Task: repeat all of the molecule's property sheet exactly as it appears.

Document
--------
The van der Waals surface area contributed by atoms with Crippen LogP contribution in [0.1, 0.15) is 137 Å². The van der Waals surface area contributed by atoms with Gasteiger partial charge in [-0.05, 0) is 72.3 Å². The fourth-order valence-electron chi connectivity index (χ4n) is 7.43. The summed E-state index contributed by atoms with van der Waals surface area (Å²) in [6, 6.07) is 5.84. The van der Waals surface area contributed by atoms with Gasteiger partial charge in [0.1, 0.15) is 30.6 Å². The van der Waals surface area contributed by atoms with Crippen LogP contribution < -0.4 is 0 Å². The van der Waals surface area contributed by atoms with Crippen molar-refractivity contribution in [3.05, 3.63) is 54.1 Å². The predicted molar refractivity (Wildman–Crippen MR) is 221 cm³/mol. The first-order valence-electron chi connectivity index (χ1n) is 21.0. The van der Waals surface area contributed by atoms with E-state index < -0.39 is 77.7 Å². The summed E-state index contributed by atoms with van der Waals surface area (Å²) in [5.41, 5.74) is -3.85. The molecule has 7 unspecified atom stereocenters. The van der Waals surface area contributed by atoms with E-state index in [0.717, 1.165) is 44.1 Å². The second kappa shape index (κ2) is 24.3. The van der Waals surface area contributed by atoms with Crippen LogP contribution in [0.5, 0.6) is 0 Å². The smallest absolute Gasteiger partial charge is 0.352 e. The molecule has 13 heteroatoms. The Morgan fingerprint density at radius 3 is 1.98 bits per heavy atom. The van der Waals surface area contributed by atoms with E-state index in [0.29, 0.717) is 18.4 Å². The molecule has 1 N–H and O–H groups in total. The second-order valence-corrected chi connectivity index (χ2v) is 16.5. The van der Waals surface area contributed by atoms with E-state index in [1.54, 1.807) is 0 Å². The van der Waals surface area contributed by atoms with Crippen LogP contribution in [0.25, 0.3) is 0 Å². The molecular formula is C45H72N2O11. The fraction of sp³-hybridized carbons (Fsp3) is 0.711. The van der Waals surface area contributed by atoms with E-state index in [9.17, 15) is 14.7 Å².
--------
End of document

The van der Waals surface area contributed by atoms with Crippen LogP contribution in [0.1, 0.15) is 137 Å². The van der Waals surface area contributed by atoms with Gasteiger partial charge in [-0.05, 0) is 72.3 Å². The fourth-order valence-electron chi connectivity index (χ4n) is 7.43. The summed E-state index contributed by atoms with van der Waals surface area (Å²) in [6, 6.07) is 5.84. The van der Waals surface area contributed by atoms with Gasteiger partial charge in [0.1, 0.15) is 30.6 Å². The van der Waals surface area contributed by atoms with Crippen LogP contribution < -0.4 is 0 Å². The van der Waals surface area contributed by atoms with Crippen molar-refractivity contribution in [3.05, 3.63) is 54.1 Å². The predicted molar refractivity (Wildman–Crippen MR) is 221 cm³/mol. The first-order valence-electron chi connectivity index (χ1n) is 21.0. The van der Waals surface area contributed by atoms with E-state index < -0.39 is 77.7 Å². The summed E-state index contributed by atoms with van der Waals surface area (Å²) in [5.41, 5.74) is -3.85. The molecule has 7 unspecified atom stereocenters. The van der Waals surface area contributed by atoms with E-state index in [0.717, 1.165) is 44.1 Å². The second kappa shape index (κ2) is 24.3. The van der Waals surface area contributed by atoms with Crippen LogP contribution in [0.5, 0.6) is 0 Å². The smallest absolute Gasteiger partial charge is 0.352 e. The molecule has 13 heteroatoms. The Morgan fingerprint density at radius 3 is 1.98 bits per heavy atom. The van der Waals surface area contributed by atoms with E-state index in [0.29, 0.717) is 18.4 Å². The molecule has 1 N–H and O–H groups in total. The second-order valence-corrected chi connectivity index (χ2v) is 16.5. The van der Waals surface area contributed by atoms with E-state index in [1.54, 1.807) is 0 Å². The van der Waals surface area contributed by atoms with Crippen LogP contribution in [0.25, 0.3) is 0 Å². The molecular formula is C45H72N2O11. The fraction of sp³-hybridized carbons (Fsp3) is 0.711. The van der Waals surface area contributed by atoms with E-state index in [9.17, 15) is 14.7 Å².